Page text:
Albright gained sight and vision to change his spiritual life.  Luther gained sight and vision to change his church.  Understanding what we really need is necessary for change.  If Bartimaeus was not ready to put an end to his life on the street, than seeking change was not going to be beneficial.  When Jesus asked him What do you want me to do for you?, Bartimaeus could have asked for money, a warm meal, or even a place to stay.

People in need have been conditioned to ask for things that will alleviate, but not eliminate their troubles.  This is at the heart of the United Methodist Church’s emphasis on ministry with the poor verses ministry to the poor.  Bartimaeus’ request of Jesus was to eliminate his trouble, and he could ask this because he was ready to take that step, to make that stand, to seek change.

This past Mother’s Day, Megan and I went with my mom and another family to serve a meal at Freedom House’s Community Shelter in Richmond.  The Community Shelter offers more than just shelter and food to the 40 residents.  The program is open to those homeless individuals who show signs of readiness for change in their lives and prepares them for that change during the 12-month program.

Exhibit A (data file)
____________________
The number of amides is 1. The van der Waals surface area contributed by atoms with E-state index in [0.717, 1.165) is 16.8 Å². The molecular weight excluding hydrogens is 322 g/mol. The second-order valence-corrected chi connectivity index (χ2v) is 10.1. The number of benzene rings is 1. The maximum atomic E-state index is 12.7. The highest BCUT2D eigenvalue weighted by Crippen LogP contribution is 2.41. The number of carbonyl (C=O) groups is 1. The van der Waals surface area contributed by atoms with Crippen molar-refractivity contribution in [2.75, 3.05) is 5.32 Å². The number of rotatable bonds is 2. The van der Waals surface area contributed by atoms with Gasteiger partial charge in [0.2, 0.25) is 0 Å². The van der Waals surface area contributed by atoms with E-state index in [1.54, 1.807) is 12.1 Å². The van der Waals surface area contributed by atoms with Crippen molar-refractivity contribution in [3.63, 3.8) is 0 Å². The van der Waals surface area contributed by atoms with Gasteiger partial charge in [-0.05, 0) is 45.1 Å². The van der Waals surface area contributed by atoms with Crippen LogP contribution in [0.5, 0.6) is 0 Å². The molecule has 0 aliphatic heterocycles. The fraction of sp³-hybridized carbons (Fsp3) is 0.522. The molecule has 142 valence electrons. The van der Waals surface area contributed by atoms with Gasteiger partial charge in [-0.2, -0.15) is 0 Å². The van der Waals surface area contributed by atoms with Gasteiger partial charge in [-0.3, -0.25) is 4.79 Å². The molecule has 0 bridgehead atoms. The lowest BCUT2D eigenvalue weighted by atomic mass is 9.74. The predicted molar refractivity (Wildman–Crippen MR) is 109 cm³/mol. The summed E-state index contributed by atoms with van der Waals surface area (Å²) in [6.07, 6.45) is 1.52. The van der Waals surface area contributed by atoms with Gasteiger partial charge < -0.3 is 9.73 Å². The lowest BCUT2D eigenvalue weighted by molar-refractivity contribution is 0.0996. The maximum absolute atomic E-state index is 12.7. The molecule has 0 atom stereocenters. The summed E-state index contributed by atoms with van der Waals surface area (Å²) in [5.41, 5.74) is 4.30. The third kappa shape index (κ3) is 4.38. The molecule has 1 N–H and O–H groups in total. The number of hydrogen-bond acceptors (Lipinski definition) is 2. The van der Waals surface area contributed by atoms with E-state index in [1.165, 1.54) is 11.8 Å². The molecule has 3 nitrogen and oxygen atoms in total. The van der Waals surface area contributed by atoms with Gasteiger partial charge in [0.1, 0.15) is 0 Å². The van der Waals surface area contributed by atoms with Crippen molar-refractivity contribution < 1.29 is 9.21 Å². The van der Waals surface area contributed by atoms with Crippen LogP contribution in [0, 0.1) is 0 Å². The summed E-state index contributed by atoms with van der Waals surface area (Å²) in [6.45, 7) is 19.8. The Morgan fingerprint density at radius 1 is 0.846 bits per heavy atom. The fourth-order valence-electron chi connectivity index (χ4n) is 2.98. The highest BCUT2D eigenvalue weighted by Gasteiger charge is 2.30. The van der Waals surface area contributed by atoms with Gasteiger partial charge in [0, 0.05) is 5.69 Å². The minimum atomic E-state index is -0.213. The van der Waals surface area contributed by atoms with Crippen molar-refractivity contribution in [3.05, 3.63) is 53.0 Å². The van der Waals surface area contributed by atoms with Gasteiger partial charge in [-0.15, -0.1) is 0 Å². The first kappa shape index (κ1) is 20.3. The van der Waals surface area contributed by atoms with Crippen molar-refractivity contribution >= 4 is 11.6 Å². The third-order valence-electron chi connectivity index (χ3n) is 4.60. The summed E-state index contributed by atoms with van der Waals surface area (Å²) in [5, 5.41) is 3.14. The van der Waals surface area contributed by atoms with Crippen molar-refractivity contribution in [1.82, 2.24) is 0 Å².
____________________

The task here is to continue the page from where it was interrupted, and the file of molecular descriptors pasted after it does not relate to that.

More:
As we gathered to offer a blessing before the meal, there was an African-American woman that looked very familiar to me.  But I could not place her.  After a few minutes of trying to figure it out, I let it go and we served the meal and ate with the residents.

When the dining area had cleared out and us volunteers were starting to clean up, the woman came back into the dining space.  She hesitated for a moment, and then looked at me and said, “I know you.  You’re from that church in Hanover.  You gave my my Ebenezer.”  As soon as she said this, it finally clicked with me.  She was a part of CARITAS and was living in our church for two weeks and was at the Thanksgiving day worship service.  When I acknowledged that I remembered her, her face lit up as she remembered that day and she began to dance right there in the kitchen.

She even pulled her Ebenezer stone out of her pocket to show it to me.  It had become for her a symbol for her readiness to change her life and her vision for a new beginning.

It is time for us to do the same.  It is time for us to recognize our need.  It is time for us to humble ourselves before Christ.  It is time for us to change.  Amen.